Mahayanic Quagmire

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Learning about Buddhism in Korea, the strongest influence on my discoveries has been the Mahayana tradition. The sutras are beautiful, elegant, and imperceptibly romantic. There is an abundance of Buddhas and Bodhisattva present to cover all grounds and heavenly directions.

First, to touch on just a few, there is Kwan Sae Eum Bosal (Kwan Yin in China, Avalokiteśvara in Sanskrit, represented in the flesh by Tibetans in the form of the Dalai Lama.) She/He is a perfect personification of compassion; an archetype I feel the Dalai Lama fulfills well.  If your intentions are pure, she/he will be there when you are in need.

Next, there is Amita Buddha. He made a vow a few millennium ago to strive to awaken to full enlightenment, but refrain from Nirvana until all other sentient beings are rescued from their suffering. If you chant his name with pure intention you, will be reborn in his Pure Land, an appealing place for cultivation. Some people, while in their deathbed, tie a string from their finger to a statue of Amita Buddha, so that when they die he can pull them into the Pure Land.

There is also the Medicine Buddha, who has settled his Buddha Land just across from Amita’s. Reciting his sutra earnestly and with absolute faith will cure you of any physical or mental ailments.

Then there my favorite, the green haired monk, JiJang Bosal. He didn’t create his own land anywhere, he probably noticed the Dharma Realm was running out of real estate as it was. He made a vow to go straight to Hell and establish a Zen center there to help rescue sentient beings in the lowest realms. An important difference between a Buddhist idea of Hell and a Biblical one is that in Buddhism there is no eternity. Whether you end up in the lowest states of Hell or the highest levels of Heaven, unless it is the absolute of Nirvana, eventually, you will come out of it.

I have a hunch that your state of mind at the time of death has a great deal to do with where, how,or what shape you end up in, but since first hand memory of the experience eludes me, I can’t be certain of any of the possibilities. In the end, it doesn’t matter how much you study Buddhism. The only way to progress is practice. Once again, practicing a Mahayana way is as beautiful as its Bodhisattva. It starts with a few reluctant, self-conscious bows when you are with some Korean friends at a temple, allowing etiquette to trump pride. Out of curiosity, you stay in the hall one time when you happen to be there in time for the evening ceremony. Entranced by the monk chanting mysterious sutras and the room full of lay-people, mostly woman, echoing his chants you return in the following weeks. As you get more comfortable, you begin mimicking their bows, the feeling of oneness encourages you to continue, even when your spine stiffens and your thighs start to burn. You’ve already purchased a yeom-ju (malla) as a souvenir at the temple gift shop. Eventually, someone teaches you a mantra or two and it becomes more than just a tool for counting your bows. A friend, who is also foreign, tells you about a well known American monk living in Korea who has translated some influential writing. One book leads to another and the whole dimension of Mahayana is opened to you. That’s how it more or less happened for me, anyway.

For a time, I was meditating, chanting, bowing, and attending Ye-bul at BongEunSa regularly. I was able to chant the Heart Sutra easily, about a third by heart, and with a strong effort of concentration, once followed the entire way through Cheon Su Gyung, The Thousand Hands Sutra. My mind felt clear, I had little trouble in my personal life, and I felt very happy. I picked up a really good commentary on the Heart Sutra and decided to follow it up by reading the Medicine Buddha Sutra. I had carried home a gorgeous, hand carved, bronze statue of the Medicine Buddha that I picked up in Nepal and felt it would be nice to put it to actual use. I didn’t get very far into the sutra before I started losing interest. With just a few pages to  go, I closed the book for good. It was a cute story but it just didn’t jive with me. It was too much like a fantasy and not the sound actuality that I appreciate so much about Buddhism.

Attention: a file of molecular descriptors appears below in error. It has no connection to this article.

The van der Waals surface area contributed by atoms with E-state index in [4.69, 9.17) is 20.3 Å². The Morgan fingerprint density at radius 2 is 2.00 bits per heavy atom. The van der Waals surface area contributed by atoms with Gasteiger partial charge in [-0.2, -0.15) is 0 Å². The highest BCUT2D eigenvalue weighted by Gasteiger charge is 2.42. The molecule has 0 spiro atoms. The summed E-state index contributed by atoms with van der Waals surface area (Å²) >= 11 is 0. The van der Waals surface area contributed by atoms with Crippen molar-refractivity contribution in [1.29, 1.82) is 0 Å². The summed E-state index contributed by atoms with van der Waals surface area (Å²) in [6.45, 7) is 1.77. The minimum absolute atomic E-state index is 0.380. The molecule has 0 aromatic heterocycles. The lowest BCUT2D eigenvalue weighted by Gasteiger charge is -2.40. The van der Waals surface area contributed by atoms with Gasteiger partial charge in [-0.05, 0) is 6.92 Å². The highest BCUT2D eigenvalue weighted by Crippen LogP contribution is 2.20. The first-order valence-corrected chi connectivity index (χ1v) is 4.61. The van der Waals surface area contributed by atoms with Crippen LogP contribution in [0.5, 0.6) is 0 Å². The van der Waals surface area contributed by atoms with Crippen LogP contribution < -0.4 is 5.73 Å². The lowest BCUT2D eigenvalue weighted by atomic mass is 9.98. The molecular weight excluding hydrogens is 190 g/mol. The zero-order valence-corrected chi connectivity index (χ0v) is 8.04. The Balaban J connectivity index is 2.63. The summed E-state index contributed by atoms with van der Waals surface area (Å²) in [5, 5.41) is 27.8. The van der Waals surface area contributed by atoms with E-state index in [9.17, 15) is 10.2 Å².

I had already figured out that JiJang was a myth, but I guess it was actually reading the Medicine Buddha Sutra made me realize how contrived all these Buddhas and Bodhisattva are. Even Amita Buddha was seized from my illusions of reality and flung into the categories of myth. Having already been through this with Santa Claus, I didn’t take it too badly, but I had become rather attached to the idea and truly hoped that Amita had some historical validity. At least there was still Kwan Sae Eum.  As a personification of pure compassion, Kwan Sae Eum Bosal is something I can conceptualize. Compassion is a key element of Buddhist practice and living. By cultivating compassion within myself, through her image, as far as I’m concerned, that is not only practical, effective, and real, it is also absolutely beautiful. Is it through this means that all of them find their grains of reality? But no longer could I imagine her watching over me, like an Arch Angel of Pure Land, ready to pick me up if I fall.

The problem for me is how the sutras are presented; “Just speak my name and I will save you. Hear my name being spoken and you will be reborn in a higher realm. Chant my mantra and everything in your life will be perfect.” They were written well over a thousand years ago for farmers and peasants who possibly had little education or intellectual cultivation. I’m certain the effects it had on society were profound, compassionate, and helped guide people in right livelihood, and perhaps some to enlightenment. For me today, in this place, in this body, with this mind, at this time (all of which are subject to impermanence), it amounts to little more than Buddhism packaged in a plethora of pagan deities. Perhaps that’s how it had to manifest itself to last through the centuries, and if it still invokes people today then it still has a purpose. For me, the thunder rolled away and faded and the momentum of my practice came to an abrupt halt.